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I am looking for a wiki software that would help organize all the informations developers need to do their job correctly and quickly. I have looked at several options (MediaWiki, DokuWiki, Foswiki, MoinMoin), but they all seem very similar. Which do you think would be the best for my requirements, which are the following:

  • Suitable for a team of 10-20 developers.
  • Suitable to store documentation and comments about all the components of the project (but without duplicating our issue tracker of course).
  • Suitable to organize the information in a hierarchy and display a global table of contents in a side panel.
  • Easy integration with other systems, e.g. with an issue tracker.

My idea is to get rid of all our .doc files and to have something like a MSDN for my project, but editable through the web. What would you recommend? What are the real differences between the options?

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See: stackoverflow.com/questions/140940/… –  Shog9 Sep 28 '09 at 19:38
    
See also: stackoverflow.com/questions/49511/… –  Shog9 Sep 28 '09 at 19:39

6 Answers 6

I think redmine is pretty good stuff

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A wiki is ment to be a simple thing. I have used ModWiki for over 6 years.

MediaWiki is bloated. Do you need all that?

Finally why pay the man to use sharepoint that has to be the worst posable pick for a wiki.

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I've used TWiki in the past. I like it. It's very powerful but still based on simple concepts. It features:

  • "normal" wiki behaviour: formatted editing (today it's wysiwyg I think), auto-links, tables, attachments etc.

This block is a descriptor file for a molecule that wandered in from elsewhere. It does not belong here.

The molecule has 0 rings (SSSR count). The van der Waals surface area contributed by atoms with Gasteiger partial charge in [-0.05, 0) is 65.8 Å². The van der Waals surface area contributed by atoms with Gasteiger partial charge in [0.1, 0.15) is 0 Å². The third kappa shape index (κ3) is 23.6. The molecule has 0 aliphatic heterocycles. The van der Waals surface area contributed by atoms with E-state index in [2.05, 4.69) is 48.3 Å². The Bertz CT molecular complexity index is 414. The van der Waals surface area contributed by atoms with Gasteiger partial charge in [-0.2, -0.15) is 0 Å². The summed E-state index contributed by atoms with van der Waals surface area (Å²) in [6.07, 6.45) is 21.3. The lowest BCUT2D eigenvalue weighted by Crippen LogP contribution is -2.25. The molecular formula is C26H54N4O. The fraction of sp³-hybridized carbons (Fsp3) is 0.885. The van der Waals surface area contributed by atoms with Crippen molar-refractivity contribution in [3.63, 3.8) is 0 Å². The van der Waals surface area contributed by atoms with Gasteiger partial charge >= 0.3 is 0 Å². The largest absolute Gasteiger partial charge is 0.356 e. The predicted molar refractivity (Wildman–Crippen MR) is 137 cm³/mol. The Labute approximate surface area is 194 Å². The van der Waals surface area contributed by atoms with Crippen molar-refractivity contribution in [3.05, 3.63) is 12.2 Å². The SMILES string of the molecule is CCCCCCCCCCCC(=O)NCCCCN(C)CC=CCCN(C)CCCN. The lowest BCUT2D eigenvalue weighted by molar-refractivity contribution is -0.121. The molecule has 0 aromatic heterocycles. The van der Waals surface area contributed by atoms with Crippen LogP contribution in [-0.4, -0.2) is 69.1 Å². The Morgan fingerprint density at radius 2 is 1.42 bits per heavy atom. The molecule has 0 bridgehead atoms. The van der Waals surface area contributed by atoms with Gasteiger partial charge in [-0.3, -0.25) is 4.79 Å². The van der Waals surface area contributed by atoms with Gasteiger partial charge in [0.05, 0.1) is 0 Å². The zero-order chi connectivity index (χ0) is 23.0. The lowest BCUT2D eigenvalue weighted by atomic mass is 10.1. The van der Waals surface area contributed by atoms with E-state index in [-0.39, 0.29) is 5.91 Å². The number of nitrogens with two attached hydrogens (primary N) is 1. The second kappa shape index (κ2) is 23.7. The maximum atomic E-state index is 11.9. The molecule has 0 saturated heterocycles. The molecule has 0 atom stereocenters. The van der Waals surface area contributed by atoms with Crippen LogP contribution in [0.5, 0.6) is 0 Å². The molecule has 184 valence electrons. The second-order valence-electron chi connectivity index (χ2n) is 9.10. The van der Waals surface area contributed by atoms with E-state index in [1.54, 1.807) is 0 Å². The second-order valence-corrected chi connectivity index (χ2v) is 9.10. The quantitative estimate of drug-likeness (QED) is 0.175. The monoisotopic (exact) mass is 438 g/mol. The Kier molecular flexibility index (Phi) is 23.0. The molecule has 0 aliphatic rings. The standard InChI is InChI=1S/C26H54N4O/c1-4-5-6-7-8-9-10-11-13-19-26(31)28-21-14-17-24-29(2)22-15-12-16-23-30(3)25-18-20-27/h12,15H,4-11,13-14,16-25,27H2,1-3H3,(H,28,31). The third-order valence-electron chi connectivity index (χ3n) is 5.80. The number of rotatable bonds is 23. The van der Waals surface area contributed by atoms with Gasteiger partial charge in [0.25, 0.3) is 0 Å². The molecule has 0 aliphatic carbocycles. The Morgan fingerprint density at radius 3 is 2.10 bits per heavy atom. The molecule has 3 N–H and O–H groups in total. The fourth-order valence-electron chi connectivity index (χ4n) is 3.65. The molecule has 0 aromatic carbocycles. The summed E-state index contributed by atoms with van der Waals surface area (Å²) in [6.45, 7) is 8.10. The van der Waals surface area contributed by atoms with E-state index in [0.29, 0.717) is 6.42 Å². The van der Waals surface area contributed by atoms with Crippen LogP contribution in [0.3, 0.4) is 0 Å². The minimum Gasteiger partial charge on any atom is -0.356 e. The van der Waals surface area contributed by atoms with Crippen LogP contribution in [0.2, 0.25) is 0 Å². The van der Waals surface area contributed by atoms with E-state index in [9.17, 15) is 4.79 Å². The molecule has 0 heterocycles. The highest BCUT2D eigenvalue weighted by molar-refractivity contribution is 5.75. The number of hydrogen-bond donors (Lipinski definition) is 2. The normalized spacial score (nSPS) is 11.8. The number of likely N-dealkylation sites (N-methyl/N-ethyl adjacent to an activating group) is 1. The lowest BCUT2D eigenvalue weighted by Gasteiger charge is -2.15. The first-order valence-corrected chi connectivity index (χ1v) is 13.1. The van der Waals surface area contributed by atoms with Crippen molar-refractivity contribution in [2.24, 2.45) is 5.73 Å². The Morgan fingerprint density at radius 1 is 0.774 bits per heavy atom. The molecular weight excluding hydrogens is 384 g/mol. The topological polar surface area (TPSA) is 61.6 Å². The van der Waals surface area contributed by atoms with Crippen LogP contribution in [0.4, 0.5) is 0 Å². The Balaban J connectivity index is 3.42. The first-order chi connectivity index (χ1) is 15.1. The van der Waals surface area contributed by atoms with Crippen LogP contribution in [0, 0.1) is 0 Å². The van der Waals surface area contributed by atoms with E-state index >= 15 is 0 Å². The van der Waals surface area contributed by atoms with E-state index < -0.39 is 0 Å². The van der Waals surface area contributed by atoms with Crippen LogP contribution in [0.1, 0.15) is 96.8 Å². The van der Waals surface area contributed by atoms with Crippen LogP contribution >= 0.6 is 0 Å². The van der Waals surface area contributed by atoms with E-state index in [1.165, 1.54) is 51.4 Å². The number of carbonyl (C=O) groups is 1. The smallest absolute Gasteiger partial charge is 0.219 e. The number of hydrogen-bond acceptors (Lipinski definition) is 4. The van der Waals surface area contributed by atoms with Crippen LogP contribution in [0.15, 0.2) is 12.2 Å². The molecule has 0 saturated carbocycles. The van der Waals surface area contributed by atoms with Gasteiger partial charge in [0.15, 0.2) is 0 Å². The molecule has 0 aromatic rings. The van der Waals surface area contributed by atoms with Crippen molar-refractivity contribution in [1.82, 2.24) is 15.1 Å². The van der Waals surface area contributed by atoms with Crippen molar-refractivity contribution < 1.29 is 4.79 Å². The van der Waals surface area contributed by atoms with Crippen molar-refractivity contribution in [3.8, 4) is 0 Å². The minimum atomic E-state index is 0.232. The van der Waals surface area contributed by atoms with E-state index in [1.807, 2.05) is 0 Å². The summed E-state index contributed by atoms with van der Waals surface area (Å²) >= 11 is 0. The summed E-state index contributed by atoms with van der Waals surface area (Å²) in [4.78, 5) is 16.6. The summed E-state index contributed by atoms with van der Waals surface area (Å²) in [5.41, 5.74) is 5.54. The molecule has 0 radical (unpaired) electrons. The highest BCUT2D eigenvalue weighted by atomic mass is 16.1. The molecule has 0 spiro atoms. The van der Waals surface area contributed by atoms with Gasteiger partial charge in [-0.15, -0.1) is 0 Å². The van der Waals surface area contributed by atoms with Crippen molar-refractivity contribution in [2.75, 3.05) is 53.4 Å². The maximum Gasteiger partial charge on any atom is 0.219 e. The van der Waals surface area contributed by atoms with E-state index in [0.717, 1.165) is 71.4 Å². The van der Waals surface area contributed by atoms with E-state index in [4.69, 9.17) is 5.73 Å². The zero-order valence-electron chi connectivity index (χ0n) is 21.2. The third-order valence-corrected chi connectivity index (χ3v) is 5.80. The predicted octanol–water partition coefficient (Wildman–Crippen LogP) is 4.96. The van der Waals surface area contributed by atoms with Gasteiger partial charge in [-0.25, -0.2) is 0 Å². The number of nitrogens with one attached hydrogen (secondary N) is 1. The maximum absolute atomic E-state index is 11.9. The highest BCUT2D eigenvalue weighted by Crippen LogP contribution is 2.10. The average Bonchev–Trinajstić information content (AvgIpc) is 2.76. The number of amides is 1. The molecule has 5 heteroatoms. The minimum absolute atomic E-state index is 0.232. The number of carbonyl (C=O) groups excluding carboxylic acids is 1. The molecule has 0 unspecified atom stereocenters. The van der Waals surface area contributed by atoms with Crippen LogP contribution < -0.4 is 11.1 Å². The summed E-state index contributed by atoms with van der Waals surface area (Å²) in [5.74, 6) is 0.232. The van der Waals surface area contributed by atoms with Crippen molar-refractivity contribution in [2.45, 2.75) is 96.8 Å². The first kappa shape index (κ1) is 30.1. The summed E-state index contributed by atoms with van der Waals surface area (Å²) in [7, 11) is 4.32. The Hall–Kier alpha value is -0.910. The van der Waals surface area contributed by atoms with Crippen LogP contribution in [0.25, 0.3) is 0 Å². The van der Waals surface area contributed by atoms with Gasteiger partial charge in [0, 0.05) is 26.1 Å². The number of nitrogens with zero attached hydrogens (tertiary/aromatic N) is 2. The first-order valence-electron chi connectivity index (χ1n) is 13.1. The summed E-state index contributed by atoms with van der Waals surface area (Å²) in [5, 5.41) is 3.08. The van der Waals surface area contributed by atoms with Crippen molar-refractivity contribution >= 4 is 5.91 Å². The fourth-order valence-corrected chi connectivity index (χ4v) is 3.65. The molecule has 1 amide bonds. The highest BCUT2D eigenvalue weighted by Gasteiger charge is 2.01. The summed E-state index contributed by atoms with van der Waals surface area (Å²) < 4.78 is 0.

• complete revision control.
  • generated text, eg. TOC. There is also a kind of "query". You can make a query to the topics and show title, summary and special 8also user defined fields) in columns. This is very powerful, you don't need to maintain these tables manually.
  • for documentation you can also put topics together by using includes or queries.
  • You can defined predefined texts for reuse ("Twiki Variables");
  • Structured data: in a topic you can define a data structure and assign this as a Twiki Form to any topic. When editing it, it is shown as check boxes, drop downs, text fields etc.
  • Mail notifications
  • Access rights
  • lots of plugins, for instance a powerful spread sheet plugin (with formula resolver etc) and lots of others for almost anything you can think of.

Using these features and some basic html (in topics of course) you can actually write simple web applications.

It stores everything into text files, so you don't need to maintain a database.

There is much more, I forgot about it. These are just the things I miss in other comparable tools. At the end, you need much of this stuff...

Integration into other tools is usually very simple, you can use hyper links to point from one web application to the other, that's usually enough. There are also plugins for some issue tracking systems.

The downside is, it is so powerful that you will spend some time to create your "applications" (but then it scales and can easily be adapted to new requirements). Another problem was to install it on a windows machine without using Cygwin. They simplified this a lot in the last few years. (See the installation guide, "TWiki is straightforward to set-up on Windows"...)

If you think you need something sophisticated, it's worth to try!

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What about Foswiki? I have read that it is the successor of TWiki... Is there any reason to still use TWiki? –  Michal Czardybon Sep 29 '09 at 6:24
    
To me, TWiki looks still to be a pretty active project. They released version 4.3 while Foswiki is based on 4.2. It might be also advisable to take a look to Foswiki. –  Stefan Steinegger Sep 29 '09 at 7:00

You may want to look into Windows Sharepoint Services 3.0 - it's an inexpensive and decent starting point for this.

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up vote 0 down vote accepted

I have been using Project Kaiser now since half year and I really like it. It has both documentation wiki and issue tracking in a single hierarchical system.

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